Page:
Structure and Resources Committee

As we all know, the work of our Structure and Resources Committee(SRC) is an important component in ensuring our strategic plan is built upon solid footing. It will allow us to respond effectively to an ever-evolving and increasingly challenging higher education environment, which includes demographic changes resulting in increased competition for talented students; stressed financial models; and the need to align revenues and expenses.

With continued assistance from the Huron Consulting Group (Huron), the SRC further intensified its pace, particularly over the summer months when the group held seven remote and in-person meetings to complete its work, finalize its highest priority recommendations, and complete its draft report for the SPC.

During this time, Huron provided the SRC with an overview of its “cost to educate” model, a data-driven methodology for capturing and linking Gettysburg-specific compensation and other instructional costs to effort expended across all courses and other offerings within the academic program. The SRC reviewed the application of the cost to educate model to ensure it appropriately reflects the unique structures, practices, and policies important to the College and the education it offers. The SRC also received a preliminary demonstration of how the cost to educate model can be applied to derive insights into opportunities for additional efficiencies in instruction and academic support once further fluency with the model is developed.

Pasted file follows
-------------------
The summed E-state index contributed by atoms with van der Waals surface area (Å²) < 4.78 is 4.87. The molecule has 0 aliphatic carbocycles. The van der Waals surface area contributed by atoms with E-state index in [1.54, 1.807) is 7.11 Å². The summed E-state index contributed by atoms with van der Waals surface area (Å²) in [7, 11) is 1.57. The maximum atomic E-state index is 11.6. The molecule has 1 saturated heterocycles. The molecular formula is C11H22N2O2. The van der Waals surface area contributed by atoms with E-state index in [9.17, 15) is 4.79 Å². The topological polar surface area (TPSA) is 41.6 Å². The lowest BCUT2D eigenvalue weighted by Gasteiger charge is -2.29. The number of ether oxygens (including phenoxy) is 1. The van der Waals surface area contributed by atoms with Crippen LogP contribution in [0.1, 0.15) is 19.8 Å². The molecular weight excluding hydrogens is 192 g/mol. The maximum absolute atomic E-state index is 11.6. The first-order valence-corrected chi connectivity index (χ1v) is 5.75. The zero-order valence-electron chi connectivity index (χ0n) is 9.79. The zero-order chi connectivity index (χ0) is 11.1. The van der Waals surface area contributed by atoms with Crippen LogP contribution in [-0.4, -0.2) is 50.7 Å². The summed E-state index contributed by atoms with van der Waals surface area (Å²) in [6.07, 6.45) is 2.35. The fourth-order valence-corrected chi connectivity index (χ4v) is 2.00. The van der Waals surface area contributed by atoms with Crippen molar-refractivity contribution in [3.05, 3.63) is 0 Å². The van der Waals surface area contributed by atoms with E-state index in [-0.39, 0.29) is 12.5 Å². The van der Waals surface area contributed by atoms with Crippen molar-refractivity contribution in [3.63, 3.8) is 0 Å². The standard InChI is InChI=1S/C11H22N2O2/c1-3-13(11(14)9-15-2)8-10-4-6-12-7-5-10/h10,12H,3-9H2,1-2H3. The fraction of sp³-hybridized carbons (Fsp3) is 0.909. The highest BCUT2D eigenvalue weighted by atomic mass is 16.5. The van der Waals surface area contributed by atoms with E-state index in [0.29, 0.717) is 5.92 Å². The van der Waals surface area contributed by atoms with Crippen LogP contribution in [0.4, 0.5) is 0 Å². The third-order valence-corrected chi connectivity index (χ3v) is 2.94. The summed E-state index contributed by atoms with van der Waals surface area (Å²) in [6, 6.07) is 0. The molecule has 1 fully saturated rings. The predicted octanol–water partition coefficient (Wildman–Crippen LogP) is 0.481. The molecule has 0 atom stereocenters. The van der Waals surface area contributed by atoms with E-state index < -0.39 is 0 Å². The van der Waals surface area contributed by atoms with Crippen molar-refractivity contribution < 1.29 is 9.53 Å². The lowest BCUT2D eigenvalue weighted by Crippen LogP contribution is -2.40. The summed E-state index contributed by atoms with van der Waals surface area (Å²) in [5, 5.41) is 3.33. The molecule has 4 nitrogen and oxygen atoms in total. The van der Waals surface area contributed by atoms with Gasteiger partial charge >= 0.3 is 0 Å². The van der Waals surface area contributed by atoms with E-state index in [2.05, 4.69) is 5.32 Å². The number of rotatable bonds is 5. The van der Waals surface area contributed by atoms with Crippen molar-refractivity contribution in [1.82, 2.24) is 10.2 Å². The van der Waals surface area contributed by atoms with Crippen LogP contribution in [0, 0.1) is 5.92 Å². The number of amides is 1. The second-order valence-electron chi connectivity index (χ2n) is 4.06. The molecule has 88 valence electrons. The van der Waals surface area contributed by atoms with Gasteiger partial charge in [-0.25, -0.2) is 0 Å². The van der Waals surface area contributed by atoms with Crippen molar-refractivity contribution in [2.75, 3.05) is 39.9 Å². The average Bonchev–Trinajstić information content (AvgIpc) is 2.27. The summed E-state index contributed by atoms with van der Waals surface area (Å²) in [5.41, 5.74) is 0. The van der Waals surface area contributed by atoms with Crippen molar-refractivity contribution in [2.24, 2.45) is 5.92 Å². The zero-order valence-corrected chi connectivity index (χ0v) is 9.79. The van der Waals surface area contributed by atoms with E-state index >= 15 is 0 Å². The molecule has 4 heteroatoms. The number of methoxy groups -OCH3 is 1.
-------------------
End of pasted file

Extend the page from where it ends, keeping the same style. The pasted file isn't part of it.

In addition, Huron facilitated two SRC meetings focused on generating, considering, ranking, and prioritizing opportunities for alternative revenue generation, primarily through the development of academic programs that dovetail with the College’s assets and audiences, respond to current market trends, and align with the College’s mission as a liberal arts institution. In doing so, the SRC identified three high priority, overarching opportunity areas for alternative revenue generation:

  • Graduate credentialing